2. General Requirements

We proposed, in § 1.510(a), that importers be required to sign and date records concerning their FSVPs upon initial completion and subsequent modification.

(Comment 256) Some comments support not specifying which particular qualified individual must sign the FSVP records.

(Response 256) We agree that it is not necessary to specify a particular qualified individual who must sign and date all FSVP records for the importer. However, the qualified individual signing a record on behalf of the importer must have the authority to do so and be qualified to review and assess what he or she is signing.

(Comment 257) One comment suggests that only certain records should have to be signed and dated; these records would primarily be those concerning the following: compliance status review (a proposed requirement that we deleted in the Supplemental Notice); hazard analysis; supplier verification activities; complaint review, investigations, and corrective actions; FSVP reassessment; dietary supplements; and very small importers and very small foreign suppliers.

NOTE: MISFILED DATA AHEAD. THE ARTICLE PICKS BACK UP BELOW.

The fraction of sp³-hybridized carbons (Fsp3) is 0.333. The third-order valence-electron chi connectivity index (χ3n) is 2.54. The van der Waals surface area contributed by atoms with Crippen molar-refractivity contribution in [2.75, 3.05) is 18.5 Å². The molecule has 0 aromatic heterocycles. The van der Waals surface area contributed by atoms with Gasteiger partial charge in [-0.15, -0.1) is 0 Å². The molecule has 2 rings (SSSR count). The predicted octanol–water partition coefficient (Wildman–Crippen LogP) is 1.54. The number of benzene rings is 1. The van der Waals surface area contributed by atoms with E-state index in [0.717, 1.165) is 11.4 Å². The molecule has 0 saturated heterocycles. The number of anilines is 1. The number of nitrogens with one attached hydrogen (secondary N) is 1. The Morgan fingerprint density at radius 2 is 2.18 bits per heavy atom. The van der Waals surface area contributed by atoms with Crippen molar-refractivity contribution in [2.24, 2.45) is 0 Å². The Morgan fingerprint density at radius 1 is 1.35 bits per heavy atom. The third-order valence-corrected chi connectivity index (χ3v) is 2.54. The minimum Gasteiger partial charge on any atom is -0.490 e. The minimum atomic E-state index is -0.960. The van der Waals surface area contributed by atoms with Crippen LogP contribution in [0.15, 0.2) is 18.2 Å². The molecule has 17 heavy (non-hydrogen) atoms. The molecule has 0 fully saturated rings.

(Response 257) We do not agree. The comment did not provide a reason as to why the other records do not need to be signed and dated, and we conclude that to aid in accountability and the efficient enforcement of the requirements in section 805 of the FD&C Act, importers must sign and date all records required under the FSVP regulation.

(Comment 258) One comment asks that we state in guidance that electronic signatures are acceptable.

(Response 258) We agree that electronic signatures are acceptable provided the importer maintains a system for ensuring that the signatures are trustworthy. We discuss electronic records generally in section III.K.5 of this document.